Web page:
Should you decide on a particular area of the Alps for your next trip, I suggest sourcing written-material tailored to that area. It will surprise the otherwise ignorant that a wealth of printed-matter is available for regions that would seem too small to warrant a standalone volume. A particular example of this is Walking in the Julian Alps, authored by Simon Brown and published by the estimable Cicerone, a small but perfectly formed British leader in this niche market. Brown’s work is written in a simple but informative and thoughtful manner, imparting his love of the area and every nuance that makes each of his walks a pleasing one, whatever the length of or altitude reached. For those touring the Julian Alps in their entirety it is worth noting walks in this guide start from four centres: Bohinj, Bled, Kranjska Gora and Bovec. Whilst this is not a new book and at times is betrayed as being slightly outdated, I find it as indispensable now as I did at the date of purchase, some fifteen years ago. This book can still be found online, in particular but not exclusively on Amazon:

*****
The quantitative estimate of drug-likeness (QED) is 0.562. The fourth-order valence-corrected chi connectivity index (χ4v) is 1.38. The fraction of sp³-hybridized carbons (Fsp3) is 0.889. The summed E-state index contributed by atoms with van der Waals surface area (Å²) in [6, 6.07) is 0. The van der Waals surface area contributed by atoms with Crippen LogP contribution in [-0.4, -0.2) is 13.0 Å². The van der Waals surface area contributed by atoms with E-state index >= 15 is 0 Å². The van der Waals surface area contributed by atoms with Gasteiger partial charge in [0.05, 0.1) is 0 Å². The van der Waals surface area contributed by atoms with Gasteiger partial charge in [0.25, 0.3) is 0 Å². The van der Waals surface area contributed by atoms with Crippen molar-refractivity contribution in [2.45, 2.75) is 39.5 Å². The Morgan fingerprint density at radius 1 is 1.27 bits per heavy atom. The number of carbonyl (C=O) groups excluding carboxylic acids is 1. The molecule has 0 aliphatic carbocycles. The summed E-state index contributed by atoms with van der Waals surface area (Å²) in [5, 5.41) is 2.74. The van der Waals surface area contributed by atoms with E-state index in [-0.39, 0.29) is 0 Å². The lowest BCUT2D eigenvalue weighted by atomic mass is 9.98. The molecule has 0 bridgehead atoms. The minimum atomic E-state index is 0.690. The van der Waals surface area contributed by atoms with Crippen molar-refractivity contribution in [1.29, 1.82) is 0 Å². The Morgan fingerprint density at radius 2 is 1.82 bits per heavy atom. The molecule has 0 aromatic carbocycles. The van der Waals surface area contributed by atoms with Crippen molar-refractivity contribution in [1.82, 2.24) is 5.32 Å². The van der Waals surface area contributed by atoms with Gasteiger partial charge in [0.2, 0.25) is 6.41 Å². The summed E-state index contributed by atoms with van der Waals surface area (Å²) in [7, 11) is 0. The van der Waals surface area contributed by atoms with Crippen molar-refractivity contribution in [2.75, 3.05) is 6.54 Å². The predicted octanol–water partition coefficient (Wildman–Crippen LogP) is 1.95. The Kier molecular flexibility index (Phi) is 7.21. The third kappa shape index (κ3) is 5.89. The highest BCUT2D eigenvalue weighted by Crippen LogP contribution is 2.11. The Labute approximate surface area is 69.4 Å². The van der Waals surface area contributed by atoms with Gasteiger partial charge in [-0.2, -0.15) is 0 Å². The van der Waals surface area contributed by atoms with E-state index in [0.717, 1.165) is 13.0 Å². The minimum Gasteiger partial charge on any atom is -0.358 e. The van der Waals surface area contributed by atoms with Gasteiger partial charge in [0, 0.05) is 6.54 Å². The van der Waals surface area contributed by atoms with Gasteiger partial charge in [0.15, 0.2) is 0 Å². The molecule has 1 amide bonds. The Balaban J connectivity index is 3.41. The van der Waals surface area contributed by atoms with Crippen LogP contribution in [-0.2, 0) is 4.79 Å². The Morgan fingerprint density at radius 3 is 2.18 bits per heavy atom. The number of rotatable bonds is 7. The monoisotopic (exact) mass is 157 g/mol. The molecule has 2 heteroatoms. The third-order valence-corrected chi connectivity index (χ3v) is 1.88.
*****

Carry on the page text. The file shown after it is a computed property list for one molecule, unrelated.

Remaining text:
Continuing with the atavistic theme brings me to the unparalleled writings of Cecil W. Davies, who managed to bring together in his work The Mountains of Austria 98 Austrian hikes of varying length and difficulty but still left the reader with the feeling that he intimately knew every step of his musings, rather than just giving a vague overview of what an area has to offer. I believe this book was first published in the 70’s but remains as relevant today as it did then. Davies remarks on how a particular area, the Oetztal I believe, has had it’s terrain raped and sacrificed upon the winter-sports altar. Whilst it is unfair to single-out the Obergurgl-Hochgurgl-Soelden region as the only area to suffer at man’s indifference towards the environment around him for the sake of quick financial gain, I frequently wonder what he would’ve thought of the vast civil-engineering projects that now routinely take place in the Alps. Similar to Simon Brown’s Slovenian odyssey, I understand that it is now out of print but can thankfully be found on Amazon: